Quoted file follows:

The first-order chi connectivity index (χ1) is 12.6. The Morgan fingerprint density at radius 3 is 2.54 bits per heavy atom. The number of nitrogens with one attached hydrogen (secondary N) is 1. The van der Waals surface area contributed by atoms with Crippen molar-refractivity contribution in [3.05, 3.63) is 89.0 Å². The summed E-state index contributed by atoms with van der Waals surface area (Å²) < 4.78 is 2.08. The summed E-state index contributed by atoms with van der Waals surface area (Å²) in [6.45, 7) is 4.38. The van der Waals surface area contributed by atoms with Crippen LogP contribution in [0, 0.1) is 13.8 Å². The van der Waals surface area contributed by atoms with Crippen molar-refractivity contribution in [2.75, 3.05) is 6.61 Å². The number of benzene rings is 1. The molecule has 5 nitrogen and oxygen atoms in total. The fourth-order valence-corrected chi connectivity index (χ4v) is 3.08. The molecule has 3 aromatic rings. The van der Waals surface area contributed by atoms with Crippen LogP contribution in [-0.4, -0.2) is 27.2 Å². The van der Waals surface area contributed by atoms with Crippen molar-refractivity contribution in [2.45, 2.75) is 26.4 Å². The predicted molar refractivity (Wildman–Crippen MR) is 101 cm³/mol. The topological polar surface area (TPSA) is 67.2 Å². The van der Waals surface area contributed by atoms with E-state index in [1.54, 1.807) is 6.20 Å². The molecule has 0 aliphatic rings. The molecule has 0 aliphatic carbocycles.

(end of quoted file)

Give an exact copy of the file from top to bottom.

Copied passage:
The first-order chi connectivity index (χ1) is 12.6. The Morgan fingerprint density at radius 3 is 2.54 bits per heavy atom. The number of nitrogens with one attached hydrogen (secondary N) is 1. The van der Waals surface area contributed by atoms with Crippen molar-refractivity contribution in [3.05, 3.63) is 89.0 Å². The summed E-state index contributed by atoms with van der Waals surface area (Å²) < 4.78 is 2.08. The summed E-state index contributed by atoms with van der Waals surface area (Å²) in [6.45, 7) is 4.38. The van der Waals surface area contributed by atoms with Crippen LogP contribution in [0, 0.1) is 13.8 Å². The van der Waals surface area contributed by atoms with Crippen molar-refractivity contribution in [2.75, 3.05) is 6.61 Å². The number of benzene rings is 1. The molecule has 5 nitrogen and oxygen atoms in total. The fourth-order valence-corrected chi connectivity index (χ4v) is 3.08. The molecule has 3 aromatic rings. The van der Waals surface area contributed by atoms with Crippen LogP contribution in [-0.4, -0.2) is 27.2 Å². The van der Waals surface area contributed by atoms with Crippen molar-refractivity contribution in [2.45, 2.75) is 26.4 Å². The predicted molar refractivity (Wildman–Crippen MR) is 101 cm³/mol. The topological polar surface area (TPSA) is 67.2 Å². The van der Waals surface area contributed by atoms with E-state index in [1.54, 1.807) is 6.20 Å². The molecule has 0 aliphatic rings. The molecule has 0 aliphatic carbocycles.